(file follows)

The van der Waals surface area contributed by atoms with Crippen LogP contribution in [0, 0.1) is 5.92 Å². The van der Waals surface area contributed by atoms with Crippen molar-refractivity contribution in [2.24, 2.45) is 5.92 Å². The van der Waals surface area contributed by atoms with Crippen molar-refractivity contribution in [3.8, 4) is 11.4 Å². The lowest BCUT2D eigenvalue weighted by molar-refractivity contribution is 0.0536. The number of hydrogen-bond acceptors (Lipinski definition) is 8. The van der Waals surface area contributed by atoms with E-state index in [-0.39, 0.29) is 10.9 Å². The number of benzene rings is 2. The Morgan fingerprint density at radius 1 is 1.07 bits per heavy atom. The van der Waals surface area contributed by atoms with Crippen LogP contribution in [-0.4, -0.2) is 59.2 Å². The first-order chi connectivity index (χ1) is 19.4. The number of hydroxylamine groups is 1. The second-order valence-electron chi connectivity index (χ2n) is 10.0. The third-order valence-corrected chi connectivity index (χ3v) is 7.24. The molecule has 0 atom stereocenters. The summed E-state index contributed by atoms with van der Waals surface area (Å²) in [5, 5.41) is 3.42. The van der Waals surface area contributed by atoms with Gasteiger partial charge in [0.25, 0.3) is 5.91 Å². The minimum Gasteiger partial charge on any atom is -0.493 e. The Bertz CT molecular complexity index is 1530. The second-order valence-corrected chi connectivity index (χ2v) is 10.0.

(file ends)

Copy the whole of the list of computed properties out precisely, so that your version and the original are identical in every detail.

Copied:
The van der Waals surface area contributed by atoms with Crippen LogP contribution in [0, 0.1) is 5.92 Å². The van der Waals surface area contributed by atoms with Crippen molar-refractivity contribution in [2.24, 2.45) is 5.92 Å². The van der Waals surface area contributed by atoms with Crippen molar-refractivity contribution in [3.8, 4) is 11.4 Å². The lowest BCUT2D eigenvalue weighted by molar-refractivity contribution is 0.0536. The number of hydrogen-bond acceptors (Lipinski definition) is 8. The van der Waals surface area contributed by atoms with E-state index in [-0.39, 0.29) is 10.9 Å². The number of benzene rings is 2. The Morgan fingerprint density at radius 1 is 1.07 bits per heavy atom. The van der Waals surface area contributed by atoms with Crippen LogP contribution in [-0.4, -0.2) is 59.2 Å². The first-order chi connectivity index (χ1) is 19.4. The number of hydroxylamine groups is 1. The second-order valence-electron chi connectivity index (χ2n) is 10.0. The third-order valence-corrected chi connectivity index (χ3v) is 7.24. The molecule has 0 atom stereocenters. The summed E-state index contributed by atoms with van der Waals surface area (Å²) in [5, 5.41) is 3.42. The van der Waals surface area contributed by atoms with Gasteiger partial charge in [0.25, 0.3) is 5.91 Å². The minimum Gasteiger partial charge on any atom is -0.493 e. The Bertz CT molecular complexity index is 1530. The second-order valence-corrected chi connectivity index (χ2v) is 10.0.